MUCH OF the media thinks there is an easy answer to threatened strikes at the moment. It is to say that they could mean a return to the Winter of Discontent of 1978-9. The argument goes that of course everyone knows the Winter of Discontent was a disastrous period when trade unionists were too strong.
New Labour figures argue that the only people who gained from the strikes were the Tories, who won the election in 1979. The lesson, they say, is not to strike and to keep backing the government. The harsh reality of the Winter of Discontent is that workers were forced to fight back against attacks from their own Labour government. Workers stopped being ‘loyal’ to Labour because Labour had not been loyal to them.
When Labour was elected in 1974 its manifesto promised, ‘It is our intention to bring about a fundamental and irreversible shift in the balance of power and wealth in favour of working people and their families.’ In fact the 1974-9 government imposed the greatest attacks on working class living standards since the hungry years of the 1930s.
Behind those cold statistics lay the shattered lives of millions of working people.
It wasn’t the Winter of Discontent that turned people against the government. Labour’s support collapsed well before anyone went on strike. On 4 November 1976 Labour lost two ‘rock solid’ seats-Walsall North and Workington-and came within a whisker of losing Newcastle Central. In March 1977 Labour lost the Birmingham seat of Stechford on a 17.5 percent swing to the Tories.
A month later the unthinkable happened. Labour lost Ashfield to the Tories. It was a mining constituency where Labour had a 23,000 majority. The losses meant Labour, now led by James Callaghan, stayed in office only through a pact with the Liberals, and then through deals with the Welsh and Scottish nationalist parties, and even with the Ulster Unionists. With Labour reeling, the bosses piled on their own pressure. Chancellor Denis Healey cut tax on big business in November 1974, giving big companies an extra £800 million a year profit.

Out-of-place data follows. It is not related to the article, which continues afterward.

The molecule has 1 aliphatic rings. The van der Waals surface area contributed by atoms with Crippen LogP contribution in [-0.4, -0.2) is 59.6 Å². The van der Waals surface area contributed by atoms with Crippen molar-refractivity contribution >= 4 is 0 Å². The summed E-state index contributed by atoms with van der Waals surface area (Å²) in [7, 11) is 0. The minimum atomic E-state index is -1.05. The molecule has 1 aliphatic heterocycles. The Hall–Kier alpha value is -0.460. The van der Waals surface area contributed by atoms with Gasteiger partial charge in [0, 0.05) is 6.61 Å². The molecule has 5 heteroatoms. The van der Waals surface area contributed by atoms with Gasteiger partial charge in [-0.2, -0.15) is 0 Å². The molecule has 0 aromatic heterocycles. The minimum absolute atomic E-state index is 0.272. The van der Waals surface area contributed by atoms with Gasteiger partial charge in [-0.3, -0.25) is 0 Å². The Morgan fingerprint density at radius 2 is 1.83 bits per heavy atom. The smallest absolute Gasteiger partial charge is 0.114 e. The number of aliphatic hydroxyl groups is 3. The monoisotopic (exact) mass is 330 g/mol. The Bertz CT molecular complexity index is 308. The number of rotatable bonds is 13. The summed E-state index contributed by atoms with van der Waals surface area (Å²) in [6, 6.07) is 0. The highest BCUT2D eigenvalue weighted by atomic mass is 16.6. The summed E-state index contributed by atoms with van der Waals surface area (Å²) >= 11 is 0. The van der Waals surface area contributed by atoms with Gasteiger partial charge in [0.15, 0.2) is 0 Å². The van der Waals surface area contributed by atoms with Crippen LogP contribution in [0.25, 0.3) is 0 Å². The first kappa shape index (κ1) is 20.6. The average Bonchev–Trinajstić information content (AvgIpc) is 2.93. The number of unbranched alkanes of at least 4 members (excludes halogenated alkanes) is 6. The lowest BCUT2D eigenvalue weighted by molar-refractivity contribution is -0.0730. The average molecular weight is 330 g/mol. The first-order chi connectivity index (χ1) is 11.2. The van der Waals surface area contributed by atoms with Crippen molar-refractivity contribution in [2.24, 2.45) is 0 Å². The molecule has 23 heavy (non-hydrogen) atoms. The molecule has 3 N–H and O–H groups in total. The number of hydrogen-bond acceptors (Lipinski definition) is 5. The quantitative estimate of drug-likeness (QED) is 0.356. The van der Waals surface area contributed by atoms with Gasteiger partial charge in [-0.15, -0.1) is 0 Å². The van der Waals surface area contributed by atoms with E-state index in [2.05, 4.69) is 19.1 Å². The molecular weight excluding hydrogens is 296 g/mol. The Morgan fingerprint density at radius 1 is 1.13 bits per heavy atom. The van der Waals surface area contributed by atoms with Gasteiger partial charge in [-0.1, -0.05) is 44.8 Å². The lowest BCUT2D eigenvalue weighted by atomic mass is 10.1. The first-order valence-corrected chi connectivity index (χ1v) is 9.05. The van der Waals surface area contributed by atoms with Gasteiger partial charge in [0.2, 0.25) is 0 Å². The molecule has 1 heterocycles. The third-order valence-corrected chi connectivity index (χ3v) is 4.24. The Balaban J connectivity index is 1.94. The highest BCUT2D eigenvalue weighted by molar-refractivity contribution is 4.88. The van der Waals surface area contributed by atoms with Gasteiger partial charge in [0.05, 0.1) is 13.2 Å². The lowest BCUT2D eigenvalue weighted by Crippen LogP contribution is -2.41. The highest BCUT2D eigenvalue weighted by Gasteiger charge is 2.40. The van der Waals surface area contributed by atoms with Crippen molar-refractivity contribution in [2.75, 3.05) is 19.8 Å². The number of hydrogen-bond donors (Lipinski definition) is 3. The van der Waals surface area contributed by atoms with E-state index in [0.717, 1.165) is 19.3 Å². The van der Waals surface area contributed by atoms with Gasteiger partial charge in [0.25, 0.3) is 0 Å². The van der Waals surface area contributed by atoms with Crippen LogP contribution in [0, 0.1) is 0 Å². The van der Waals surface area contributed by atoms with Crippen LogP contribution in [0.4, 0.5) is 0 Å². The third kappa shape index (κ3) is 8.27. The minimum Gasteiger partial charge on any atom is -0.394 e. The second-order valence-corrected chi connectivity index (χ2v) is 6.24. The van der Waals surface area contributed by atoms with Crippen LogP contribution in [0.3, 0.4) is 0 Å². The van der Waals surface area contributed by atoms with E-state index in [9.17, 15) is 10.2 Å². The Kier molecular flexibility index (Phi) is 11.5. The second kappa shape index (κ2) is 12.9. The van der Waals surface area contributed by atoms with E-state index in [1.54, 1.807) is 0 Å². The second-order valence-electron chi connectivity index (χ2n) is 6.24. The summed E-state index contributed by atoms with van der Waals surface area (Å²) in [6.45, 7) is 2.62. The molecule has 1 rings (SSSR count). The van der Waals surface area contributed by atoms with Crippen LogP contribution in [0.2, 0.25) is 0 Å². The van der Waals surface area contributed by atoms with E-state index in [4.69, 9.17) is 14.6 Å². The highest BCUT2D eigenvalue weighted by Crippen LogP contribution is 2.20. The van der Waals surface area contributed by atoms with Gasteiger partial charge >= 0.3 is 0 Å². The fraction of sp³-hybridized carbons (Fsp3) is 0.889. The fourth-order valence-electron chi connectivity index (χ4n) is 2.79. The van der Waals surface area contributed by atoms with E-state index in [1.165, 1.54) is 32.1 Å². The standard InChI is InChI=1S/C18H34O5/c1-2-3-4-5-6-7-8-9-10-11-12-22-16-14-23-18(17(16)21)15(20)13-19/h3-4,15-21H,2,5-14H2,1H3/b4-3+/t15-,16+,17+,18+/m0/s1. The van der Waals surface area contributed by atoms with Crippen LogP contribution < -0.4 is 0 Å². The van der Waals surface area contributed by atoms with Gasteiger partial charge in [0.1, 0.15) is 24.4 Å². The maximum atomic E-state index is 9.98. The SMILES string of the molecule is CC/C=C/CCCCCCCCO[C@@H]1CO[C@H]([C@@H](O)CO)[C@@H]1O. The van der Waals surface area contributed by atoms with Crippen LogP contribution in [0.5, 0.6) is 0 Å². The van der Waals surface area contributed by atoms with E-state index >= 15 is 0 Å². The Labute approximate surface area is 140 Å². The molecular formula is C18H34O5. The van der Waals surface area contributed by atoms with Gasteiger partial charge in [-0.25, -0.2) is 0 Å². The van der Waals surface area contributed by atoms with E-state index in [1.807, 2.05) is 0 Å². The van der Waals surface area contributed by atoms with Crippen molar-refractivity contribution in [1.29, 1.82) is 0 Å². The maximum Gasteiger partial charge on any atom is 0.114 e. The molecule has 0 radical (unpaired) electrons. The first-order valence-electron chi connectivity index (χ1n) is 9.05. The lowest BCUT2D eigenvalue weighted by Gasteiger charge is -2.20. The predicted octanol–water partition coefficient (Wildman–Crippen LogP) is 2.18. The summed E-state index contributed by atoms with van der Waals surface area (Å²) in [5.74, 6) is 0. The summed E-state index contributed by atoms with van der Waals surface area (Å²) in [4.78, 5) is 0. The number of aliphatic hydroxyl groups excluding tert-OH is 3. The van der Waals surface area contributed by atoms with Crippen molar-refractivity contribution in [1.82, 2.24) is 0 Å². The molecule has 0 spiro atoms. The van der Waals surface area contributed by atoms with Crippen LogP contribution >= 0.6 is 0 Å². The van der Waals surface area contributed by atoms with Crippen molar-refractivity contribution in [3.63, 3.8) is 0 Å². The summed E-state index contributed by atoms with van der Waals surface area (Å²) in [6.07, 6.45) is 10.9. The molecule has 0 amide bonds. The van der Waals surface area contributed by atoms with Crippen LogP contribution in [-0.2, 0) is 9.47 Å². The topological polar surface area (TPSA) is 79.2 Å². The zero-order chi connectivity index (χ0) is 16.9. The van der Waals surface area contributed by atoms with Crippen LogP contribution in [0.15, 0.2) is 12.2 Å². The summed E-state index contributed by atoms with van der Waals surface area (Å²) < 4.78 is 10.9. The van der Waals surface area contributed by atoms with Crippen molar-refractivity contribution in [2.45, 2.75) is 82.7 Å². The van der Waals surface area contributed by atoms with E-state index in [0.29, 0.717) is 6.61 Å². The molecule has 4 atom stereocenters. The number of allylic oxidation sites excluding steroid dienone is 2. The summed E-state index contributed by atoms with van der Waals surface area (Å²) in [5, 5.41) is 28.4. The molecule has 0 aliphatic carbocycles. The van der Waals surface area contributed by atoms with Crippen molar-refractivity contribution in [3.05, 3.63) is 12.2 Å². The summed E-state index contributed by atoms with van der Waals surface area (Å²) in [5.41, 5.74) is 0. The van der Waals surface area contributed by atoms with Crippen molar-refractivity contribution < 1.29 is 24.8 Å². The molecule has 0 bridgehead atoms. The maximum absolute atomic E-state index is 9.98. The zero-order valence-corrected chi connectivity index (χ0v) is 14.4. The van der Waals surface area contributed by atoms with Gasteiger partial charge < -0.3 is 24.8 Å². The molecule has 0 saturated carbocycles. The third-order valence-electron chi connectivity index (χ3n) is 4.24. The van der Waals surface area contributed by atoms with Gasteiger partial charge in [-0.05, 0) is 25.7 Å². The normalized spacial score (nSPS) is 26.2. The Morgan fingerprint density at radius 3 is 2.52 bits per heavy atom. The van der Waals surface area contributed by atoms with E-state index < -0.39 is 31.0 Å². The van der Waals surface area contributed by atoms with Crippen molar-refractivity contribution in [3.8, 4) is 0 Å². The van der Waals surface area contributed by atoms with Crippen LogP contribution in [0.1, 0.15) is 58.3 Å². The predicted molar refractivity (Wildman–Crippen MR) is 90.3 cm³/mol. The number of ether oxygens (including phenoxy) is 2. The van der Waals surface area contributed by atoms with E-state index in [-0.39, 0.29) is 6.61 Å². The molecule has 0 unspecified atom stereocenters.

But they wanted more, and in the summers of 1975 and 1976 engineered a collapse in the value of the pound by shifting money abroad. The government gave them more. It was never enough for the bosses, and they stepped up their blackmail. CBI director-general Campbell Adamson later recalled: ‘We certainly discussed an investment strike. We also discussed various things about not paying various taxes, and a list of things which in themselves would not have been legal.’
The unelected governor of the Bank of England told the government on 30 June 1975 that the pound was plummeting. Labour immediately implemented harsh wage curbs. Pay was held well under the rate of inflation, so living standards fell. At first Labour introduced a £6 limit on wage rises. The £6 was about 10 percent of average wages. Inflation was roaring at 24.2 percent. A second stage of incomes policy in August 1976 brought a 4.5 percent limit on wage rises. Inflation was 16.5 percent.
Still British companies caused financial panic until, in September 1976, Denis Healey went cap in hand to the International Monetary Fund (IMF) for a loan to prop up the value of the pound. The IMF demanded deep cuts in return.
But while the bankers and the employers attacked, the union leaders did their best to stop workers’ struggles breaking out. TUC leaders had forged an agreement with the Labour government in 1974 called the Social Contract. The union leaders, especially left wing ones like Hugh Scanlon of the engineers’ AEU and Jack Jones of the TGWU, often complained about the government’s assault on workers’ living standards.